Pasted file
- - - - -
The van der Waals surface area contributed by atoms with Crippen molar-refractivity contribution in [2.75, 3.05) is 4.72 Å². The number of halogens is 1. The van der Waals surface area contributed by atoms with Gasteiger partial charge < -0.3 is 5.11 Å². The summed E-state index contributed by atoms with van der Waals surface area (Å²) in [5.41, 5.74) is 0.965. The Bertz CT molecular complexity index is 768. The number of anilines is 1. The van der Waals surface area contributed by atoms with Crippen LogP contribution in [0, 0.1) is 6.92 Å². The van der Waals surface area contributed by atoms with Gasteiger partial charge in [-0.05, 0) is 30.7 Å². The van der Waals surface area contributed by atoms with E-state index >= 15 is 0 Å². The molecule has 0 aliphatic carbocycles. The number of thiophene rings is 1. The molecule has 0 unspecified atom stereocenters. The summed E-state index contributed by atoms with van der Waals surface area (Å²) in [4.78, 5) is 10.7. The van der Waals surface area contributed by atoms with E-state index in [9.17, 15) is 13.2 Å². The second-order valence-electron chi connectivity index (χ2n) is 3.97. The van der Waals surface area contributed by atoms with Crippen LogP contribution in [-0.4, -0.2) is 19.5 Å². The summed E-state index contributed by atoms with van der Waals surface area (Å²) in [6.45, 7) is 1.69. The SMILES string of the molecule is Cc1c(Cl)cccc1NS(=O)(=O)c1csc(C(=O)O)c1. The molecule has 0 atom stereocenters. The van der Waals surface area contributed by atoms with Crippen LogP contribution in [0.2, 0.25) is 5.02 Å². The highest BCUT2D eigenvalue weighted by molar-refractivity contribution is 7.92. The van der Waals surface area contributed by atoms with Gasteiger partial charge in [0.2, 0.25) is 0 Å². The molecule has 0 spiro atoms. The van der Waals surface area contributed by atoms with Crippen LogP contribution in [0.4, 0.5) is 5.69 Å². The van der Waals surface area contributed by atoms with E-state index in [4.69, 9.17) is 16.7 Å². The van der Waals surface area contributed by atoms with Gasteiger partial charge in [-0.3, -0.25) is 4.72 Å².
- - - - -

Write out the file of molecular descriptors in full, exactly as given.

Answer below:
The van der Waals surface area contributed by atoms with Crippen molar-refractivity contribution in [2.75, 3.05) is 4.72 Å². The number of halogens is 1. The van der Waals surface area contributed by atoms with Gasteiger partial charge < -0.3 is 5.11 Å². The summed E-state index contributed by atoms with van der Waals surface area (Å²) in [5.41, 5.74) is 0.965. The Bertz CT molecular complexity index is 768. The number of anilines is 1. The van der Waals surface area contributed by atoms with Crippen LogP contribution in [0, 0.1) is 6.92 Å². The van der Waals surface area contributed by atoms with Gasteiger partial charge in [-0.05, 0) is 30.7 Å². The van der Waals surface area contributed by atoms with E-state index >= 15 is 0 Å². The molecule has 0 aliphatic carbocycles. The number of thiophene rings is 1. The molecule has 0 unspecified atom stereocenters. The summed E-state index contributed by atoms with van der Waals surface area (Å²) in [4.78, 5) is 10.7. The van der Waals surface area contributed by atoms with E-state index in [9.17, 15) is 13.2 Å². The second-order valence-electron chi connectivity index (χ2n) is 3.97. The van der Waals surface area contributed by atoms with Crippen LogP contribution in [-0.4, -0.2) is 19.5 Å². The summed E-state index contributed by atoms with van der Waals surface area (Å²) in [6.45, 7) is 1.69. The SMILES string of the molecule is Cc1c(Cl)cccc1NS(=O)(=O)c1csc(C(=O)O)c1. The molecule has 0 atom stereocenters. The van der Waals surface area contributed by atoms with Crippen LogP contribution in [0.2, 0.25) is 5.02 Å². The highest BCUT2D eigenvalue weighted by molar-refractivity contribution is 7.92. The van der Waals surface area contributed by atoms with Gasteiger partial charge in [0.2, 0.25) is 0 Å². The molecule has 0 spiro atoms. The van der Waals surface area contributed by atoms with Crippen LogP contribution in [0.4, 0.5) is 5.69 Å². The van der Waals surface area contributed by atoms with E-state index in [4.69, 9.17) is 16.7 Å². The van der Waals surface area contributed by atoms with Gasteiger partial charge in [-0.3, -0.25) is 4.72 Å².